The merits database that you can download (as an .mdb or .accdb file) from this site is an example of a system created in Access that hopefully contains examples of most techniques you might want to use in an A level ICT project, with the exception of preventing double-bookings, which is described on the previous page.
A school gives out merits to students. A member of staff gives a merit for his particular subject (or maybe a tutor period). Currently it is written on a standard slip and passed onto the head of year. The head of year then keeps track of how many merits each student has, so that certificates can be awarded at the end of the year to students who receive a certain number. The merit is then passed to the student's tutor, to be given to the student.
The information recorded on the merit is as follows:
Reason for merit
Student's head of year
I learnt quite a bit about Access myself while I was creating this database. I don't propose to explain the normalisation, etc., but rather the techniques used in Access to implement the solution in a user-friendly manner. I'll take you through them in logical groups (i.e. going across the Access screen a tab at a time!).
The entity-relational model (i.e. the relationship screen in Access!) for the database is shown below. I don't think I've done anything particularly bizarre here - students belong to a tutor group, the tutor group belongs to a year, which has a year head who is a member of staff. Subject departments also contain members of staff, and have a department head. The merits table brings together a student and a subject teacher.
The queries are all quite straightforward, and apart from qry_student_names fall into three basic types - those that find the merits to be printed, those that gather the information for the reports, and the update queries.
The update queries are those with the yellow pencil icon. You should notice that these pair up with an ordinary query with a very similar name, e.g. qry_dept_print and qry_dept_printed. Essentially these have the same criteria - to find all the unprinted merits in a particular category (in this case a department), ready to be printed by the reports - the update query then sets the Printed field to Yes, so that it isn't found the next time the query is run.
The remaining queries gather the information for the reports for the head of year - i.e. all merits for a particular student, tutor group, or year.
All the queries are very similar and were created by copying, pasting and then amending the first query I created. The only interesting thing to note is the multiple occurrences of the staff table in the same query.
I always used to wonder why Access let you add the same table to a query several times - and now I know! On the merit sheet, you have the names of three different members of staff - the person who awarded the merit, the tutor, and the head of year. These are stored as initials in three different tables, but all the full names are stored in the same staff table, and it's the full names we want to print. If you want three different names to appear on the merit, you need to add three copies of the staff table to the query!
I said that qry_student_names was different, however. What that query does is to create a derived field that is a combination of the student's surname, forename, and tutor group. This is used to populate any combo-box used to input a student. It allows the user to find any student in the school by typing in the first few letters of the surname until the student is found.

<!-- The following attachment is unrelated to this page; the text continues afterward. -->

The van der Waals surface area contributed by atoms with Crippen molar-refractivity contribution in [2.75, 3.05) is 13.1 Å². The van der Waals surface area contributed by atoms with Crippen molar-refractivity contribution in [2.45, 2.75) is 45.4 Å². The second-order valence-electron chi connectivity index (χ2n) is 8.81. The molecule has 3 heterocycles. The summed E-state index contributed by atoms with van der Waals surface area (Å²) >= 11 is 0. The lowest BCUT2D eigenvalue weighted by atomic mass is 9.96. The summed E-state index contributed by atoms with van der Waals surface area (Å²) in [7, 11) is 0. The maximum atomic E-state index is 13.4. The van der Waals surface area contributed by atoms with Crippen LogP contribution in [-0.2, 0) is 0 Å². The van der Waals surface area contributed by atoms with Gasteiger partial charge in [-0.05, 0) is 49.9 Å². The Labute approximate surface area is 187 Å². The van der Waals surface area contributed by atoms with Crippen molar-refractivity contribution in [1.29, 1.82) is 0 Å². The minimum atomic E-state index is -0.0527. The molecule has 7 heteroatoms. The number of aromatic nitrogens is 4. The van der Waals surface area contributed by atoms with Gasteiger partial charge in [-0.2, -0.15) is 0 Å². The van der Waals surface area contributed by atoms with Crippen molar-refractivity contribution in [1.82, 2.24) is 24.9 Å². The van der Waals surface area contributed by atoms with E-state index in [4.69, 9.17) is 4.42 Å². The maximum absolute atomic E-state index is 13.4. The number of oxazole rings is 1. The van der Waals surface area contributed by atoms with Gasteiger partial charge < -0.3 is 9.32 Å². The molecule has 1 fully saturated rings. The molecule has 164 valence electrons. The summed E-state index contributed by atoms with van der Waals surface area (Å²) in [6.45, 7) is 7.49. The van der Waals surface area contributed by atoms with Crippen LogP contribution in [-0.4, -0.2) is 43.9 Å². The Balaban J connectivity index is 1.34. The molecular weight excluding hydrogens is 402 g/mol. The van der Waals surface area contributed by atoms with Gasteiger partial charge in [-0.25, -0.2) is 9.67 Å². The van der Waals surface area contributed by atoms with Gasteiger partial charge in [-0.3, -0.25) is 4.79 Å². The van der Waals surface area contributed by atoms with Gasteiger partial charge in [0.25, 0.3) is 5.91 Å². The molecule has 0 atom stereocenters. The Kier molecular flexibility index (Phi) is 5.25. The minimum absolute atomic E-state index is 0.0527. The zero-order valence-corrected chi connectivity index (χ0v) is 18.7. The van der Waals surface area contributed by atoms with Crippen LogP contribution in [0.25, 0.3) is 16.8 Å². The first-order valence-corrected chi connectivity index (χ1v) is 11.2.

Although there are 13 forms in the database, only one of them is bound to a table - frm_merits. All of the other forms are either menus, with buttons that open other forms, or forms that capture information for use in queries (see the Access page for details on how to do this).
Details of the merits themselves are entered in frm_merits (shown on the right). The Staff field is populated from the staff table, and the student population is populated from qry_student_names. The Date field has a default value of Now(), although Date() might be better if you don't want to store the time too.
When you select a member of staff, the Subject combo is populated with the subjects that that member of staff teaches. This is done using the properties on the combo-box to show the subjects for the member of staff selected in the field above. Some code (shown right) has been added so that when the member of staff is changed, the list is re-populated (requeried).
The remainder of the code simply selects the top subject and disables the subject field if there is only one entry in the list.
The reports used in the system are all quite unremarkable. Then ones with unprinted in the name, together with rpt_reprints are used to print the merit sheets. They're essentially copies of the same report, just attached to different queries so that they print different things.
The remaining reports count and total the number of merits by department, tutor group, year, etc., as indicated by their name. Again, these are very similar, but are bound to different queries.
I'm not really a big fan of macros - they generally seem to be a long-winded way of something that you could do by just amending a bit of the VBA attached to buttons. All the macros in here are very simple, and they nearly all do the same thing.
If you call a macro AutoExec, then it will run automatically as the database is opened. In this database, all AutoExec does is open a form that acts as the main menu for the system.
All of the remaining macros do the same thing - they enable one button to perform two actions; something that could easily be done by editing the code. There's one macro for each type of merit printing report - the reports print all unprinted merits in a given category, and then the macro runs an update query to set the Printed field to Yes so that they're not printed again.